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The Student News Site of Gretna East High School

The Wingspan

The Student News Site of Gretna East High School

The Wingspan

Teachers go extra mile, bridge gap between schools to meet student needs

Teachers split their time between both Gretna schools
Leena Macklin

With a lack of seniors, the school does not have as many teachers as it will in the future. As a result of not needing as many teachers this year, this has created a situation where seven out of 54 teachers from East, also teach at Gretna High School (GHS).

“I teach dual-credit public speaking, and the new high school didn’t quite have enough to hire a full-time teacher, so I volunteered to go between,” English teacher Blaine Christen said.

There are other teachers who switch between the schools to teach College Prep (CP) courses or  Dual Credit (DC) courses. Several DC courses are senior only classes, so they are only being taught at GHS this year. Additionally, some courses require the educator to have certain certifications or expertise to teach them, which is another reason a teacher may be a dual-school staff member. 

For example, teaching computer science skills such as cyber security, coding and game design require a teacher with a distinct knowledge base. Kimberly Ingraham-Beck and Adam Schwaninger are those teachers for the high schools. Ingraham-Beck teaches at GHS in the morning and then at East in the afternoon, and Schwaninger does the reverse. Ingram-Beck prefers being assigned to teach at both schools.

“I really enjoy seeing all my old students (students at GHS that she’s had in the past), especially the senior class,” she said.

HAL facilitator Rick Arch is also a traveling teacher.

“I teach academic decathlon at both schools and for right now, I teach a Calculus Three class at Gretna High School,” Arch said. “Next year, I will teach that (at East), there’s just no seniors here to take that yet.”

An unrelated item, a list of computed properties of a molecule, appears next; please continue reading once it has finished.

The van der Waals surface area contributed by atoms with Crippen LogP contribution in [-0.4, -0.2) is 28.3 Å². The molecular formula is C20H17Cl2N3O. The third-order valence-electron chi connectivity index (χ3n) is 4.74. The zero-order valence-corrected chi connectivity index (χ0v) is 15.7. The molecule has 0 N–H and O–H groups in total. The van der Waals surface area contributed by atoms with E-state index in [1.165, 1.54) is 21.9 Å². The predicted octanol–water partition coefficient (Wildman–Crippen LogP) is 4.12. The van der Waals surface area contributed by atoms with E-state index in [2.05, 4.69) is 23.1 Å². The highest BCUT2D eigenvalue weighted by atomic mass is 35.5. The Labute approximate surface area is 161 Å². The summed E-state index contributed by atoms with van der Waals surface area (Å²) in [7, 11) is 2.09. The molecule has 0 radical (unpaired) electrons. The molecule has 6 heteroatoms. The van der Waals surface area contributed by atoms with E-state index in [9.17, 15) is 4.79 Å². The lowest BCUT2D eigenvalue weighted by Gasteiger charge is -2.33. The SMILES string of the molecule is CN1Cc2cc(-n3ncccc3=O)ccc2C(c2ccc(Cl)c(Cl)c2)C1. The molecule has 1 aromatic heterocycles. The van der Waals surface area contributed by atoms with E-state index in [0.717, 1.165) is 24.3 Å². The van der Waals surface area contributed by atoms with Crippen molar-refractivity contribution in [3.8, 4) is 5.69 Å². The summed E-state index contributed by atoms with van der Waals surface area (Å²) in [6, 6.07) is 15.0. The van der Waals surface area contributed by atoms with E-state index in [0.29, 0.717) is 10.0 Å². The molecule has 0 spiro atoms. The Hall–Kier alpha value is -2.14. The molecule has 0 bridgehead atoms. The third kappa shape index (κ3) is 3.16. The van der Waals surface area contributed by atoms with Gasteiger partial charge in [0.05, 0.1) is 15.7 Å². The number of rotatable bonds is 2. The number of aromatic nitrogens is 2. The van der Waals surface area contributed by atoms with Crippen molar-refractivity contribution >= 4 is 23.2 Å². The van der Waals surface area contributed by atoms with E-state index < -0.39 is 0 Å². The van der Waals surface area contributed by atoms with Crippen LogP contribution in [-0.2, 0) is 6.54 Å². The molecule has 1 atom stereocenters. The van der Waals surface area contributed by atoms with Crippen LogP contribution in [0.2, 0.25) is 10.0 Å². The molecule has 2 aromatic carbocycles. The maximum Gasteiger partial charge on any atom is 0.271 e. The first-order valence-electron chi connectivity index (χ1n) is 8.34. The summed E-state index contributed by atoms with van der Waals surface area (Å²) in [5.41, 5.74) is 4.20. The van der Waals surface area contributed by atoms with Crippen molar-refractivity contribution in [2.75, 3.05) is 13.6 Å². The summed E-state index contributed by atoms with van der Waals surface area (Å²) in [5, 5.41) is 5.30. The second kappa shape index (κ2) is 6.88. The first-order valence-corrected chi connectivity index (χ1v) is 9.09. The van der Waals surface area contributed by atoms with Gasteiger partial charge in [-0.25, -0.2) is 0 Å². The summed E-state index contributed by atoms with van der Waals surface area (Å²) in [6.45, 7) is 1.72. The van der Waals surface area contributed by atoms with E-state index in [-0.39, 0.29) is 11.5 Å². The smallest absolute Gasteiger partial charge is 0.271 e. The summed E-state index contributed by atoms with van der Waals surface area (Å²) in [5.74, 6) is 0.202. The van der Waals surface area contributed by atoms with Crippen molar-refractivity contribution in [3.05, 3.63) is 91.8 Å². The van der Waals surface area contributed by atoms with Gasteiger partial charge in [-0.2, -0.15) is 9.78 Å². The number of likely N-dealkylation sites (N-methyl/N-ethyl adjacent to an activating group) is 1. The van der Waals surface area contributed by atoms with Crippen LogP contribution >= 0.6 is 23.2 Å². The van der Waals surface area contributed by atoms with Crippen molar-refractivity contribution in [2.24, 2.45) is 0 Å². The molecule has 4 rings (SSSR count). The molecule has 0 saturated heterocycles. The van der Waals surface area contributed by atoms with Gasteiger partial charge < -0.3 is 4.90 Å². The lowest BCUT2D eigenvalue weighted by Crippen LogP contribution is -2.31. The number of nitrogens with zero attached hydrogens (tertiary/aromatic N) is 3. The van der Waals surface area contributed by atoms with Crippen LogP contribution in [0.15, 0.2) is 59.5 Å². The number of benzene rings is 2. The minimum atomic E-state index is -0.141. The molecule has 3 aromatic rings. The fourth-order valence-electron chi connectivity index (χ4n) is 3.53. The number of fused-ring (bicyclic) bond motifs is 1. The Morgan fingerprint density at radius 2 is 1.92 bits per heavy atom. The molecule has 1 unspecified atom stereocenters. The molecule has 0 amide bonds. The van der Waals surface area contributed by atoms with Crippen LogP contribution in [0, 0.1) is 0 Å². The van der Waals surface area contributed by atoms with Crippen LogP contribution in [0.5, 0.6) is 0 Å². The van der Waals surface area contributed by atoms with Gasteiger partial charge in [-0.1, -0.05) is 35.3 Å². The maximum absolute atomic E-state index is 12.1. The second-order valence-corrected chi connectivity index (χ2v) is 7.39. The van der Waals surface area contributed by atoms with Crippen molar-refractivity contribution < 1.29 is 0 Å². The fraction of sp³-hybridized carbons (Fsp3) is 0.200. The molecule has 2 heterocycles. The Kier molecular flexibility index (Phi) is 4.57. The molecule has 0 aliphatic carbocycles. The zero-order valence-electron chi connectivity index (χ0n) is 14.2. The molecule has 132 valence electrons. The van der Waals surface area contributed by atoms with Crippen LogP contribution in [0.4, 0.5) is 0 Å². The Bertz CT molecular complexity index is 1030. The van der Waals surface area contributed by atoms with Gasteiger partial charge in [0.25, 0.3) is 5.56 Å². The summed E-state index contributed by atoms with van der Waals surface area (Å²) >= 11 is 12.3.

Teaching higher-level or specialized classes is not the only reason some teachers make the switch during the day.

Going between the schools requires these teachers to pack up their things and drive to GHS, or GEHS halfway through the day, but it doesn’t seem to bother the teachers. Traveling between the schools was a choice that some of them made and wanted to do, whether the administration suggested it or they volunteered. 

“I preferred to go between the buildings,” Arch said. “It was kinda a mutual decision.”

Next year, the school will have its first senior class, which will inevitably mean more teachers will be needed to teach them. As the population of the school increases, Jepsen said that they will hire more teachers to fulfill teaching positions as needed, but there will likely be some teachers who remain dual-school teachers.

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About the Contributors
Leena Macklin, Reporter
As a first-year on staff, sophomore Leena Macklin is excited. While working her way up to the top, she earns her role on the Wingspan’s staff as a reporter. Journalism is new to her, and by preparing for this year she attended Journalism Camp at the University Of Lincoln. Outside of our newsroom, she does lots of acting and cross country in her free time. Macklin has many people she looks up to, but her journalistic inspiration is Wingspan Editor-in-Chief, Madeline Petrick, who got her to commit to Journalism.
Onnika Moore, Editor
Onnika Moore is a junior at Gretna East High School. She was on the Gretna Media staff at Gretna High School for the past two year, and this year at Gretna East, she has earned an editor position. Her goals for journalism this year are to win State awards and build the program from the ground up. Journalism is the only school activity she is involved in, but with her free time, she enjoys drawing, reading and writing. She also loves to spend time with her two cats, Sprinkles and Cylis. 
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